New York: C.R. Gibson & Company, 1922.
Hardcover. 12mo measuring 4" x 6.5". Red cloth with "My Him Book" stamped in gilt on the front board. Designed by Elisa E. Edwards. Very good with detached text block and worn edges. Additionally included is a telegram from 1937 and 18 sepia-toned or black and white gelatin silver photographs measuring between .25" x .25" and 2" x 3" with some captions.
A commercially printed book entitled *My Him Book* used by Pauline Volckens to document her lovelife in the 1920s. The book features pages reading “First Hims,” “Childhood Hims,” and “College Hims,” among other prompts where Pauline was able to fill out information on her boyfriends, first kiss, and unrequited love during these times. Pauline used 25 of the 33 pages to discuss the men in her life beginning in 1922. An early entry reads, “William Bowden, 1st him that ever kissed me really. Hot stuff but more on that later.” In an entry about a German beau she writes, “he was just slightly Jewish.” Other entries discuss dating boys to make former boyfriends jealous, not being as interested in a boy as he was in her, and boys she “truly loved.” In one of these she writes, “I guess I loved him cause he hated me.” On some of the pages Pauline just lists names and dates without further explanations such as under her “High School Hims” and her “Jazz Hims.” Under a name in “Sad Hims” she writes that he “fell for that imbecile from the Jewish Sorority when I loved him most.” The page entitled “Love Hims” includes small snapshots of some of the boys mentioned in the previous pages numbered in order of when she fell in love with them from 1922 to 1927. The final pages entitled “Notes” to which Pauline has added “on love hims only” she gives further information about some of the most important reoccurring names in the book. One of these, William Bowden, whose name appears throughout the book repeatedly, begins with a repetition of the fact that he was her first kiss. After this the page has been cut out and it appears that Bowden may have been the boy she lost her virginity to but decided to edit out later. On the same page she wrote a caption on the corner illustration which reads, “to Bill, Little virgin? Real Thing, Polly”? Senior ring. Kiss me? Jewish sorority. Finis.” Additionally laid in are snapshot photographs including a photo strip of Pauline in full flapper attire.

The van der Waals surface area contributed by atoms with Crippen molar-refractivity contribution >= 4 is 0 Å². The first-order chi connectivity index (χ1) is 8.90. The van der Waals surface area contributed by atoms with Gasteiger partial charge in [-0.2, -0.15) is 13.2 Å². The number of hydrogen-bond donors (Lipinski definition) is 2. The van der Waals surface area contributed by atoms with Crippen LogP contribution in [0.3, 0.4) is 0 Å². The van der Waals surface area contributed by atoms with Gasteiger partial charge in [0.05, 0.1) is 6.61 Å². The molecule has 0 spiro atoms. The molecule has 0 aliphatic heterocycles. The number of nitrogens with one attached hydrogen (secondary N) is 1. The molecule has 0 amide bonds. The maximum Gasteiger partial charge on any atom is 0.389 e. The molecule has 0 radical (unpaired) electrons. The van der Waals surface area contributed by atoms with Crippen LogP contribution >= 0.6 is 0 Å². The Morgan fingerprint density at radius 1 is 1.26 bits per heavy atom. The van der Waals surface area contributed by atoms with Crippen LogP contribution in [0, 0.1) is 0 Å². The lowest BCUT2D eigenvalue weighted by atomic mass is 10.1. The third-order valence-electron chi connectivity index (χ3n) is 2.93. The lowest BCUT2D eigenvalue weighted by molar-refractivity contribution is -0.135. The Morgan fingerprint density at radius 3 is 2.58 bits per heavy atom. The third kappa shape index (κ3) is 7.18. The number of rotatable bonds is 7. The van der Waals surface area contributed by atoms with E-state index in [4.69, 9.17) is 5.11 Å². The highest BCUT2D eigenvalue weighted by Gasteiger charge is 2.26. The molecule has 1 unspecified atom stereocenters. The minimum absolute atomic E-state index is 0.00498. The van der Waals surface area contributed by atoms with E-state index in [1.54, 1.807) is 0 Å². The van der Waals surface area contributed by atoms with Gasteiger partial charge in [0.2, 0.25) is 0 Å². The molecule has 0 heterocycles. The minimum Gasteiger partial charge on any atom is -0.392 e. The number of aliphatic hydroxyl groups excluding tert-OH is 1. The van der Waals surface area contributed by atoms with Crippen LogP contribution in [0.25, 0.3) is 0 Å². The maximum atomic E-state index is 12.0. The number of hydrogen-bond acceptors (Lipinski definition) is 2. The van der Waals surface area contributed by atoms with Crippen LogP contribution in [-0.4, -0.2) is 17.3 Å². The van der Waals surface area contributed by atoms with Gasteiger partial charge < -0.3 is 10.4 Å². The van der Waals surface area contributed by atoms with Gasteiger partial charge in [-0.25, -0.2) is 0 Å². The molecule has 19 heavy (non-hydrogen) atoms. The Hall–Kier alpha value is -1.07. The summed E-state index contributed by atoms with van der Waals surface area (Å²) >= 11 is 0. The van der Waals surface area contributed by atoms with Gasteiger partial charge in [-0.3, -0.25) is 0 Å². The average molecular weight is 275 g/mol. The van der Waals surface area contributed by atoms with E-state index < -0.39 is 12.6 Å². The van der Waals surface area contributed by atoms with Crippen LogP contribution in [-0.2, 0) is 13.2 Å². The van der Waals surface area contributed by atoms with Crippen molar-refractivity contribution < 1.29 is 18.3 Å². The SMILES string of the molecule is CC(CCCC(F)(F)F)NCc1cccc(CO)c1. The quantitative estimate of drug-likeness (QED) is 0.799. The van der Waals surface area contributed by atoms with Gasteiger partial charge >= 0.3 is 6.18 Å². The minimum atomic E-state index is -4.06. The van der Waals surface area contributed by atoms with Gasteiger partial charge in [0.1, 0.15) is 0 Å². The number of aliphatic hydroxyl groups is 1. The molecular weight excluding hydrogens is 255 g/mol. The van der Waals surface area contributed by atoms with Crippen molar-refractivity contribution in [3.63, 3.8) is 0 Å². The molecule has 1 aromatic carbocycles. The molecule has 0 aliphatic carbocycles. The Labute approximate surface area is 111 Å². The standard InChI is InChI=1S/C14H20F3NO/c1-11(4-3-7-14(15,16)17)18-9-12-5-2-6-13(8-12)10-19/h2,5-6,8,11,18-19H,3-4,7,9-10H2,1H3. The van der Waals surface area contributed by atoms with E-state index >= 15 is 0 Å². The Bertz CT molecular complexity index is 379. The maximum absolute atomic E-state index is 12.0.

A modest but interesting journal following a young woman’s lovelife in the 1920s.